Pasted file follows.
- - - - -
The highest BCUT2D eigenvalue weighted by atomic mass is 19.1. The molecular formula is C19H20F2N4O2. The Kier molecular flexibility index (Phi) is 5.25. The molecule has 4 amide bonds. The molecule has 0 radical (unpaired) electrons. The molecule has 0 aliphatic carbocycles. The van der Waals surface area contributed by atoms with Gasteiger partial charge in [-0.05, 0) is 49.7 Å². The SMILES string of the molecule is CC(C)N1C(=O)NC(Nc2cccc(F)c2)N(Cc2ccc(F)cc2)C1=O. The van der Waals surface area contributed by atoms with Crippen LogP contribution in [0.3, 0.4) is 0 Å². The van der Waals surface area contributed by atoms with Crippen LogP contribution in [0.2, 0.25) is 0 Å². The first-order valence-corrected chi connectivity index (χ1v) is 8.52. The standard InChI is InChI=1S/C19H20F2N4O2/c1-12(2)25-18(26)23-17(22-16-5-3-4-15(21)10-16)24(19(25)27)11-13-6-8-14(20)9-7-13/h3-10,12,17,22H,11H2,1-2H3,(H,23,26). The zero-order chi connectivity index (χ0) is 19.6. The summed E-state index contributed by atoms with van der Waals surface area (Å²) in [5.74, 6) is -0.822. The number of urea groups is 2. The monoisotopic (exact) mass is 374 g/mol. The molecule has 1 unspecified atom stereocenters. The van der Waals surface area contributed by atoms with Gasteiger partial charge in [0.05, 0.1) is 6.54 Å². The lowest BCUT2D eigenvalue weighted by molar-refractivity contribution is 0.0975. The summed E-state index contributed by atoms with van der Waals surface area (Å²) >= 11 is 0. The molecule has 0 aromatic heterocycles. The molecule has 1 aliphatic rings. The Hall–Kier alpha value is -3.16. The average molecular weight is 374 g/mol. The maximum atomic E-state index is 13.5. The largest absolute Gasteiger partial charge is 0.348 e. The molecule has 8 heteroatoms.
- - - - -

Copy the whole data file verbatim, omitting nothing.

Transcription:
The highest BCUT2D eigenvalue weighted by atomic mass is 19.1. The molecular formula is C19H20F2N4O2. The Kier molecular flexibility index (Phi) is 5.25. The molecule has 4 amide bonds. The molecule has 0 radical (unpaired) electrons. The molecule has 0 aliphatic carbocycles. The van der Waals surface area contributed by atoms with Gasteiger partial charge in [-0.05, 0) is 49.7 Å². The SMILES string of the molecule is CC(C)N1C(=O)NC(Nc2cccc(F)c2)N(Cc2ccc(F)cc2)C1=O. The van der Waals surface area contributed by atoms with Crippen LogP contribution in [0.3, 0.4) is 0 Å². The van der Waals surface area contributed by atoms with Crippen LogP contribution in [0.2, 0.25) is 0 Å². The first-order valence-corrected chi connectivity index (χ1v) is 8.52. The standard InChI is InChI=1S/C19H20F2N4O2/c1-12(2)25-18(26)23-17(22-16-5-3-4-15(21)10-16)24(19(25)27)11-13-6-8-14(20)9-7-13/h3-10,12,17,22H,11H2,1-2H3,(H,23,26). The zero-order chi connectivity index (χ0) is 19.6. The summed E-state index contributed by atoms with van der Waals surface area (Å²) in [5.74, 6) is -0.822. The number of urea groups is 2. The monoisotopic (exact) mass is 374 g/mol. The molecule has 1 unspecified atom stereocenters. The van der Waals surface area contributed by atoms with Gasteiger partial charge in [0.05, 0.1) is 6.54 Å². The lowest BCUT2D eigenvalue weighted by molar-refractivity contribution is 0.0975. The summed E-state index contributed by atoms with van der Waals surface area (Å²) >= 11 is 0. The molecule has 0 aromatic heterocycles. The molecule has 1 aliphatic rings. The Hall–Kier alpha value is -3.16. The average molecular weight is 374 g/mol. The maximum atomic E-state index is 13.5. The largest absolute Gasteiger partial charge is 0.348 e. The molecule has 8 heteroatoms.